Cracking the Secret Codes of Europe's Galileo Satellite
Source Newsroom: Cornell University
Newswise — Members of Cornell's Global Positioning System (GPS) Laboratory have cracked the so-called pseudo random number (PRN) codes of Europe's first global navigation satellite, despite efforts to keep the codes secret. That means free access for consumers who use navigation devices -- including handheld receivers and systems installed in vehicles -- that need PRNs to listen to satellites.
The codes and the methods used to extract them were published in the June issue of GPS World.
The navigational satellite, GIOVE-A (Galileo In-Orbit Validation Element-A), is a prototype for 30 satellites that by 2010 will compose Galileo, a $4 billion joint venture of the European Union, European Space Agency and private investors. Galileo is Europe's answer to the United States' GPS.
Because GPS satellites, which were put into orbit by the Department of Defense, are funded by U.S. taxpayers, the signal is free -- consumers need only purchase a receiver. Galileo, on the other hand, must make money to reimburse its investors -- presumably by charging a fee for PRN codes. Because Galileo and GPS will share frequency bandwidths, Europe and the United States signed an agreement whereby some of Galileo's PRN codes must be "open source." Nevertheless, after broadcasting its first signals on Jan. 12, 2006, none of GIOVE-A's codes had been made public.
In late January, Mark Psiaki, professor of mechanical and aerospace engineering at Cornell and co-leader of Cornell's GPS Laboratory, requested the codes from Martin Unwin at Surrey Satellite Technology Ltd., one of three privileged groups in the world with the PRN codes.
"In a very polite way, he said, 'Sorry, goodbye,'" recalled Psiaki. Next Psiaki contacted Oliver Montenbruck, a friend and colleague in Germany, and discovered that he also wanted the codes. "Even Europeans were being frustrated," said Psiaki. "Then it dawned on me: Maybe we can pull these things off the air, just with an antenna and lots of signal processing."
Within one week Psiaki's team developed a basic algorithm to extract the codes. Two weeks later they had their first signal from the satellite, but were thrown off track because the signal's repeat period was twice that expected. By mid-March they derived their first estimates of the code, and -- with clever detective work and an important tip from Montenbruck -- published final versions on their Web site (<http://gps.ece.cornell.edu/galileo>) on April 1. Two days later, NovAtel Inc., a Canadian-based major manufacturer of GPS receivers, downloaded the codes from the Web site in a few minutes and soon afterward began tracking GIOVE-A for the first time.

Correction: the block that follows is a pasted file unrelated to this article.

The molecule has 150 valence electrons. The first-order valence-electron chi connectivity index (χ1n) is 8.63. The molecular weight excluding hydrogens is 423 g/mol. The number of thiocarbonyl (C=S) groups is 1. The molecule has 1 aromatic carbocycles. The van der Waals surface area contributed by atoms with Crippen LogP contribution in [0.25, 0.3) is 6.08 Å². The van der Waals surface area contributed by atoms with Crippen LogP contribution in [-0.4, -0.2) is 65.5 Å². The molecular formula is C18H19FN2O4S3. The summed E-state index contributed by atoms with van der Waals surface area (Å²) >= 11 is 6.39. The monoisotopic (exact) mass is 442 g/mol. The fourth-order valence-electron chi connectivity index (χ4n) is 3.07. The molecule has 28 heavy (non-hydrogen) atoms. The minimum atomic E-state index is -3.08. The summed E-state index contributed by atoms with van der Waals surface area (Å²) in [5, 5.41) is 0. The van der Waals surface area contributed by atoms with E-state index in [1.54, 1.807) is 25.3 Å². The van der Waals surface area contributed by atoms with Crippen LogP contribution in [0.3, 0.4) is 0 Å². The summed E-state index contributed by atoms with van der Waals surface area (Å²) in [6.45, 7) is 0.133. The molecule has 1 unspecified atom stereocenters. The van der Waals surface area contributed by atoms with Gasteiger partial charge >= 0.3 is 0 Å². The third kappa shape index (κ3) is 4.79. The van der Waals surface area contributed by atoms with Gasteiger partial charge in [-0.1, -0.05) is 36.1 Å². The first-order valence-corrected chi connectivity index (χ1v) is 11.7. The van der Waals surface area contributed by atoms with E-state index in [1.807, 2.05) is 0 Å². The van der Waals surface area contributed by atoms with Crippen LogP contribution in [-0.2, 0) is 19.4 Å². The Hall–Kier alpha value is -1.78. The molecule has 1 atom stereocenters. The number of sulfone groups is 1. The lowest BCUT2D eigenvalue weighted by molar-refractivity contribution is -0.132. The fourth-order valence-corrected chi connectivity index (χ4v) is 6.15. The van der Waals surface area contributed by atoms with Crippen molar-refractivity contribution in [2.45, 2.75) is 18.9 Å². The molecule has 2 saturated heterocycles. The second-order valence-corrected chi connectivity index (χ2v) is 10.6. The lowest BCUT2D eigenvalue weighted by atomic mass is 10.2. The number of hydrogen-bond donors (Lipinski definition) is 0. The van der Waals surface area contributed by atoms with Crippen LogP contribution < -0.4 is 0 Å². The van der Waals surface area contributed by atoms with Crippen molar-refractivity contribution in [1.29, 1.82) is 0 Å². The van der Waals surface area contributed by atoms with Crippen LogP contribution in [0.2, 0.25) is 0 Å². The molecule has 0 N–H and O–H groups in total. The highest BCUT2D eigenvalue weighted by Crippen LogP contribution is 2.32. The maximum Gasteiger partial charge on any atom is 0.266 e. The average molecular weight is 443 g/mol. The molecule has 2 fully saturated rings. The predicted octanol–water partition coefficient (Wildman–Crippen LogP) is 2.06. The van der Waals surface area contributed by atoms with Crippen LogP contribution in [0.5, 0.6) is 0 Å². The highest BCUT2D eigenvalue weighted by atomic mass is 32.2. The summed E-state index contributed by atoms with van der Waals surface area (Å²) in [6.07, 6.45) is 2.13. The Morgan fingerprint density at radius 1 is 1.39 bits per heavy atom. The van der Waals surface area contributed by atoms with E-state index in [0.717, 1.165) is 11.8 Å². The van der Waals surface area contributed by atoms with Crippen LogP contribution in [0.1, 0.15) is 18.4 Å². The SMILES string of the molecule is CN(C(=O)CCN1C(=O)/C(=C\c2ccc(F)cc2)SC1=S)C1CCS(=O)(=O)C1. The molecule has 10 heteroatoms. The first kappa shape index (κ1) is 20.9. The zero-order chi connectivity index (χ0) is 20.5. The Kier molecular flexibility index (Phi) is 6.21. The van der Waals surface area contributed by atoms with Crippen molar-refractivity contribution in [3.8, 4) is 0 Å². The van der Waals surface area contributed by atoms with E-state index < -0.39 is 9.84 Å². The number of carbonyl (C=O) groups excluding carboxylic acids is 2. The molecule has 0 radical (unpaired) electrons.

Galileo eventually published PRN codes in mid-April, but they weren't the codes currently used by the GIOVE-A satellite. Furthermore, the same publication labeled the open source codes as intellectual property, claiming a license is required for any commercial receiver. "That caught my eye right away," said Psiaki. "Apparently they were trying to make money on the open source code."
Afraid that cracking the code might have been copyright infringement, Psiaki's group sought outside help. "We were told that cracking the encryption of creative content, like music or a movie, is illegal, but the encryption used by a navigation signal is fair game," said Psiaki. The upshot: The Europeans cannot copyright basic data about the physical world, even if the data are coming from a satellite that they built.
"Imagine someone builds a lighthouse," argued Psiaki. "And I've gone by and see how often the light flashes and measured where the coordinates are. Can the owner charge me a licensing fee for looking at the light? "¦ No. How is looking at the Galileo satellite any different?"
Other authors of the GPS World article are Paul Kintner, Cornell professor of electrical and computer engineering, graduate students Todd Humphreys, Shan Mohiuddin and Alessandro Cerruti, and engineer Steven Powell.